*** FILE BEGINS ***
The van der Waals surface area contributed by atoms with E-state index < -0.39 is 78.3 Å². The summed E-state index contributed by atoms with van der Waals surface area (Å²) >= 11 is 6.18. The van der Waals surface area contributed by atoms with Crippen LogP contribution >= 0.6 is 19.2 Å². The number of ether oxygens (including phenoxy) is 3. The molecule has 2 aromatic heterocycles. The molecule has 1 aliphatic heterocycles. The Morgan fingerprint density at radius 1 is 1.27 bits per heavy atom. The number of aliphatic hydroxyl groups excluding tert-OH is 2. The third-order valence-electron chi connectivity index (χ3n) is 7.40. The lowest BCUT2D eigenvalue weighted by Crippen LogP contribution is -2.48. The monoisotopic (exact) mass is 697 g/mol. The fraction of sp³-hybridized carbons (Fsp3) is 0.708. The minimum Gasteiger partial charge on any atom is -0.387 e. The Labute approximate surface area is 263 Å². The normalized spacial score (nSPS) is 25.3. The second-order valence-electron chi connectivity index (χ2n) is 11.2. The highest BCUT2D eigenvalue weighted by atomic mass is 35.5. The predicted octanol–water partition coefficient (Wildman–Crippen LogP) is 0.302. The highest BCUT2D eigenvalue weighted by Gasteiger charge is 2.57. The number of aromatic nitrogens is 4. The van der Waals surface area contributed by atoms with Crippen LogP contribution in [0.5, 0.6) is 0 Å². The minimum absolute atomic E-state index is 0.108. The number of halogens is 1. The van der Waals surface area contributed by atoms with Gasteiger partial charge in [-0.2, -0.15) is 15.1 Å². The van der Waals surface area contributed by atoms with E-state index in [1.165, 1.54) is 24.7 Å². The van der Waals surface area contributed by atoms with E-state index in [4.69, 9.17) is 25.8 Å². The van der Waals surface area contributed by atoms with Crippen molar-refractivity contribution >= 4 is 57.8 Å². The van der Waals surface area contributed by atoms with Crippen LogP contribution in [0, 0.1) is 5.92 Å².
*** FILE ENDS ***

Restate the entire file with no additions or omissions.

The van der Waals surface area contributed by atoms with E-state index < -0.39 is 78.3 Å². The summed E-state index contributed by atoms with van der Waals surface area (Å²) >= 11 is 6.18. The van der Waals surface area contributed by atoms with Crippen LogP contribution >= 0.6 is 19.2 Å². The number of ether oxygens (including phenoxy) is 3. The molecule has 2 aromatic heterocycles. The molecule has 1 aliphatic heterocycles. The Morgan fingerprint density at radius 1 is 1.27 bits per heavy atom. The number of aliphatic hydroxyl groups excluding tert-OH is 2. The third-order valence-electron chi connectivity index (χ3n) is 7.40. The lowest BCUT2D eigenvalue weighted by Crippen LogP contribution is -2.48. The monoisotopic (exact) mass is 697 g/mol. The fraction of sp³-hybridized carbons (Fsp3) is 0.708. The minimum Gasteiger partial charge on any atom is -0.387 e. The Labute approximate surface area is 263 Å². The normalized spacial score (nSPS) is 25.3. The second-order valence-electron chi connectivity index (χ2n) is 11.2. The highest BCUT2D eigenvalue weighted by atomic mass is 35.5. The predicted octanol–water partition coefficient (Wildman–Crippen LogP) is 0.302. The highest BCUT2D eigenvalue weighted by Gasteiger charge is 2.57. The number of aromatic nitrogens is 4. The van der Waals surface area contributed by atoms with Crippen LogP contribution in [0.5, 0.6) is 0 Å². The minimum absolute atomic E-state index is 0.108. The number of halogens is 1. The van der Waals surface area contributed by atoms with Gasteiger partial charge in [-0.2, -0.15) is 15.1 Å². The van der Waals surface area contributed by atoms with E-state index in [1.165, 1.54) is 24.7 Å². The van der Waals surface area contributed by atoms with E-state index in [4.69, 9.17) is 25.8 Å². The van der Waals surface area contributed by atoms with Crippen molar-refractivity contribution >= 4 is 57.8 Å². The van der Waals surface area contributed by atoms with Crippen LogP contribution in [0, 0.1) is 5.92 Å².